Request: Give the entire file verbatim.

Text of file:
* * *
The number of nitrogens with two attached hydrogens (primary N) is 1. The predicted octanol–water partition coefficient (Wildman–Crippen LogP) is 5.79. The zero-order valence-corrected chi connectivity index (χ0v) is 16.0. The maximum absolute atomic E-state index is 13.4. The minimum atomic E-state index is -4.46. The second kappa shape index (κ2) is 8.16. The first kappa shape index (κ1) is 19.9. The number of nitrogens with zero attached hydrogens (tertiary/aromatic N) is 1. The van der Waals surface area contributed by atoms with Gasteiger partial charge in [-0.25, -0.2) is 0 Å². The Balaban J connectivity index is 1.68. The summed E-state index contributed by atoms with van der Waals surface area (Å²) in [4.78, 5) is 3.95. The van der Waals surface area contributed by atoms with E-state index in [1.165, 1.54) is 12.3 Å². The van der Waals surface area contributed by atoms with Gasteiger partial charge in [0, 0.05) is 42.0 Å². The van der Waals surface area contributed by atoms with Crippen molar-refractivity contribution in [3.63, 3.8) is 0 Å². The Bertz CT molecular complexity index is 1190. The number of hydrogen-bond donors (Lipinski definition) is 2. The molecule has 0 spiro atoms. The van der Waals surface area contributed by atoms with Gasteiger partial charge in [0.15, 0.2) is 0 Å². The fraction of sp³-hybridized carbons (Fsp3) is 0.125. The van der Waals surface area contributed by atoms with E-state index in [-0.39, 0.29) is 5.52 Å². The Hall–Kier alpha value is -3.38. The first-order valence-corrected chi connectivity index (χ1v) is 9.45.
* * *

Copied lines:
The number of nitrogens with two attached hydrogens (primary N) is 1. The predicted octanol–water partition coefficient (Wildman–Crippen LogP) is 5.79. The zero-order valence-corrected chi connectivity index (χ0v) is 16.0. The maximum absolute atomic E-state index is 13.4. The minimum atomic E-state index is -4.46. The second kappa shape index (κ2) is 8.16. The first kappa shape index (κ1) is 19.9. The number of nitrogens with zero attached hydrogens (tertiary/aromatic N) is 1. The van der Waals surface area contributed by atoms with Gasteiger partial charge in [-0.25, -0.2) is 0 Å². The Balaban J connectivity index is 1.68. The summed E-state index contributed by atoms with van der Waals surface area (Å²) in [4.78, 5) is 3.95. The van der Waals surface area contributed by atoms with E-state index in [1.165, 1.54) is 12.3 Å². The van der Waals surface area contributed by atoms with Gasteiger partial charge in [0, 0.05) is 42.0 Å². The van der Waals surface area contributed by atoms with Crippen molar-refractivity contribution in [3.63, 3.8) is 0 Å². The Bertz CT molecular complexity index is 1190. The number of hydrogen-bond donors (Lipinski definition) is 2. The molecule has 0 spiro atoms. The van der Waals surface area contributed by atoms with Gasteiger partial charge in [0.15, 0.2) is 0 Å². The fraction of sp³-hybridized carbons (Fsp3) is 0.125. The van der Waals surface area contributed by atoms with E-state index in [-0.39, 0.29) is 5.52 Å². The Hall–Kier alpha value is -3.38. The first-order valence-corrected chi connectivity index (χ1v) is 9.45.